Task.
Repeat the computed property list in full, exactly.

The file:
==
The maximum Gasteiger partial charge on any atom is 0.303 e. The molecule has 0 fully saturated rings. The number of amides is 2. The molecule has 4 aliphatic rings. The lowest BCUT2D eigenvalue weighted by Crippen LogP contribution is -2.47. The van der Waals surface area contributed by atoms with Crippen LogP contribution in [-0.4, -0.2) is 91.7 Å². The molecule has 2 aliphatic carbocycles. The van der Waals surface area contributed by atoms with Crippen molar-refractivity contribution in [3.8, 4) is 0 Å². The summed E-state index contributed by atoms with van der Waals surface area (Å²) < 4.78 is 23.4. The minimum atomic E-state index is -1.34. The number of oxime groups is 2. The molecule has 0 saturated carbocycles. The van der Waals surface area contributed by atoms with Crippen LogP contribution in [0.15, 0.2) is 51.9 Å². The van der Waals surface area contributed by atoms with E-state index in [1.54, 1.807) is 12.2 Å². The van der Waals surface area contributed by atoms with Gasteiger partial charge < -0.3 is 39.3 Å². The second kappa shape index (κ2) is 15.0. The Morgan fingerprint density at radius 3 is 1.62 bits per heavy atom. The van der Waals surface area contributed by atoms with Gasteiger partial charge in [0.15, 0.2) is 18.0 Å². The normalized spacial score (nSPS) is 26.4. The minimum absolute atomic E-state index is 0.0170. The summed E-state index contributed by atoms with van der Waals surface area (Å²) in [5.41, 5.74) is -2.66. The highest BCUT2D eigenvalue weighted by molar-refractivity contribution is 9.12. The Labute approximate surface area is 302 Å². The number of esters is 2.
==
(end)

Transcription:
The maximum Gasteiger partial charge on any atom is 0.303 e. The molecule has 0 fully saturated rings. The number of amides is 2. The molecule has 4 aliphatic rings. The lowest BCUT2D eigenvalue weighted by Crippen LogP contribution is -2.47. The van der Waals surface area contributed by atoms with Crippen LogP contribution in [-0.4, -0.2) is 91.7 Å². The molecule has 2 aliphatic carbocycles. The van der Waals surface area contributed by atoms with Crippen molar-refractivity contribution in [3.8, 4) is 0 Å². The summed E-state index contributed by atoms with van der Waals surface area (Å²) < 4.78 is 23.4. The minimum atomic E-state index is -1.34. The number of oxime groups is 2. The molecule has 0 saturated carbocycles. The van der Waals surface area contributed by atoms with Crippen LogP contribution in [0.15, 0.2) is 51.9 Å². The van der Waals surface area contributed by atoms with E-state index in [1.54, 1.807) is 12.2 Å². The van der Waals surface area contributed by atoms with Gasteiger partial charge < -0.3 is 39.3 Å². The second kappa shape index (κ2) is 15.0. The Morgan fingerprint density at radius 3 is 1.62 bits per heavy atom. The van der Waals surface area contributed by atoms with Gasteiger partial charge in [0.15, 0.2) is 18.0 Å². The normalized spacial score (nSPS) is 26.4. The minimum absolute atomic E-state index is 0.0170. The summed E-state index contributed by atoms with van der Waals surface area (Å²) in [5.41, 5.74) is -2.66. The highest BCUT2D eigenvalue weighted by molar-refractivity contribution is 9.12. The Labute approximate surface area is 302 Å². The number of esters is 2.